I spent  two weeks in France recently, which gave me a  chance to observe how  public opinion is heading  there, in anticipation of the Presidential Election  in April 2012.
 Elections is other European countries are more important to us now than they ever were because increasingly the really important EU decisions are being taken by a method that requires that each country agree individually, rather than on a  collective EU basis.
 We face a continuing crisis of sovereign debt in Europe, which calls, in particular, for leadership from the President of France, Nicolas Sarkozy and from the German Chancellor , Angela Merkel. 
 Both of them are facing domestic elections soon. This puts them under more pressure, than is  normal ,to pay attention to short term trends in opinion at home, and  can inhibit them in taking longer term decisions for the sake of Europe, which may be difficult to sell to home voters in the short term.
Nicolas Sarkozy faces particular difficulty. The latest poll gives him a 35% favourable rating, as against a 61% unfavourable one.
 In a second round contest with the likely Socialist candidate, he would be liable to lose by 58% to 42%, a wide margin.
Other possible candidates on his own side might do better than the President himself. The most popular French politician at the moment is of the President’s own party. She is Christine Lagarde, now head of the IMF, who has a 55% favourability rating.  The President’s own Prime Minister, Francois Fillon also enjoys a better rating, 47% favourable as  against  35% for the President. Francois Fillon appeals to centrist votes more that the President does. But it is likely that the President will be the candidate, so all this is academic.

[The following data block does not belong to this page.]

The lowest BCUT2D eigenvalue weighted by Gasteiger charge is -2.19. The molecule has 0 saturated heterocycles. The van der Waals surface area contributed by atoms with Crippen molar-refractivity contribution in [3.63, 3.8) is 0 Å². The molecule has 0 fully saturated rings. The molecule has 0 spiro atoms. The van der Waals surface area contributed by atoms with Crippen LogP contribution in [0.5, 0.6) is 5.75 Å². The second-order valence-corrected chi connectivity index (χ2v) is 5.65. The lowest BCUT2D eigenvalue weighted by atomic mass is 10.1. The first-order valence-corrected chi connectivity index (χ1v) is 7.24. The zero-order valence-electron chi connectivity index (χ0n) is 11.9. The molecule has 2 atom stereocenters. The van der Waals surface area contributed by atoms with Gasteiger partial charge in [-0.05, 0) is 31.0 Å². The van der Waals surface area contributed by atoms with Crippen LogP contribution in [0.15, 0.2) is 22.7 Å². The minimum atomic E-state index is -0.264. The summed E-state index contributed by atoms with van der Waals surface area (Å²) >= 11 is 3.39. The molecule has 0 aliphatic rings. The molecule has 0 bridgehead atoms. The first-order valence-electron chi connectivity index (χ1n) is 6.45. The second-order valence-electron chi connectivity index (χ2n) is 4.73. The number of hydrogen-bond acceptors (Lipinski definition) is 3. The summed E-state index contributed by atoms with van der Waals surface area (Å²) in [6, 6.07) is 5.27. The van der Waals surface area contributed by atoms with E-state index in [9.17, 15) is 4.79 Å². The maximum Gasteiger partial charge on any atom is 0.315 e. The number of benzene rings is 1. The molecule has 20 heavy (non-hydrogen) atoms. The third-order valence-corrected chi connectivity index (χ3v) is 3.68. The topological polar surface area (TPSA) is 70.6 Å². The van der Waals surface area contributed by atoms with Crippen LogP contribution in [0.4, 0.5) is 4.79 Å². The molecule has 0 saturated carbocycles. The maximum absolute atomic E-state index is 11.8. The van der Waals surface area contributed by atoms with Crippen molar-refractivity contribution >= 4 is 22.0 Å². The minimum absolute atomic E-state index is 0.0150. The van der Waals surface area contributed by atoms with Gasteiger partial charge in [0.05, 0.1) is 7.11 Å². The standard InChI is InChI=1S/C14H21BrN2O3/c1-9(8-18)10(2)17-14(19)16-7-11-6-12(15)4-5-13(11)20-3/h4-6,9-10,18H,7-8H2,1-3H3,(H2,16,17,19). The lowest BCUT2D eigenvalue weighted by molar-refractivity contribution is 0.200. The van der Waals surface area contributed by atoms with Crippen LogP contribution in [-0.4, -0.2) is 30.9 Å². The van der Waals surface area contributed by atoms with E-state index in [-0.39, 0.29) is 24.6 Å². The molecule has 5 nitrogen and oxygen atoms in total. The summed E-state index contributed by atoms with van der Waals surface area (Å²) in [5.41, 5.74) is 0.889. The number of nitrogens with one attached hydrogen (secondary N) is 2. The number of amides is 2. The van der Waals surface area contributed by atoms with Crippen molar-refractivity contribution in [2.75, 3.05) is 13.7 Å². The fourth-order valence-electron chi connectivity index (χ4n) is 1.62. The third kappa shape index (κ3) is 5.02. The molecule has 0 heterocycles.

On the Socialist side, the strongest candidate with the general electorate is Francois Hollande.  But among Socialist votes, he is outdistanced slightly by Martine Aubry, the daughter of Jacques Delors. The Socialists are holding primaries to select their candidate. The Socialist party is committed to reducing the Government  deficit, but has a number of promises in its programme which would go in the opposite direction. It is likely that President Sarkozy, who is a formidable campaigner, will exploit these contradictions.
The National Front candidate, Marine Le Pen could get 17% in a Presidential Election, not enough to get into the second round, which is confined to the top two candidates, but enough to make French politicians reluctant to concede anything in EU negotiations  that might alienate highly nationalistic French voters ,who might turn to the National Front in  response.
Chancellor Merkel is in a stronger position. Her party is still the most popular and is ahead of the Social Democrats.  But a Social Democrat/ Green coalition would get far more votes than the present Christian Democrat/Free Democrat coalition would.  She is, however, in a better position to take long term leadership positions than is President Sarkozy,  because she has several coalition  options and he does not.
 Elections are a opportunity to educate ourselves about the realities of life, for ourselves and for others.
Unfortunately, we do not have an electoral system in the EU that requires voters, when they vote in national elections,   to think at all about the effect their choices will have in other EU countries.   We have built a very high level of practical interdependence between us in the EU, but without creating a democratic mechanism to inform the electorates of each country about  the consequences of  this.
Economic policy cannot be separated from politics, and if the politics is myopic, so also will be the economic policy.  That applies just as much to the EU as a whole, as it applies to individual countries.
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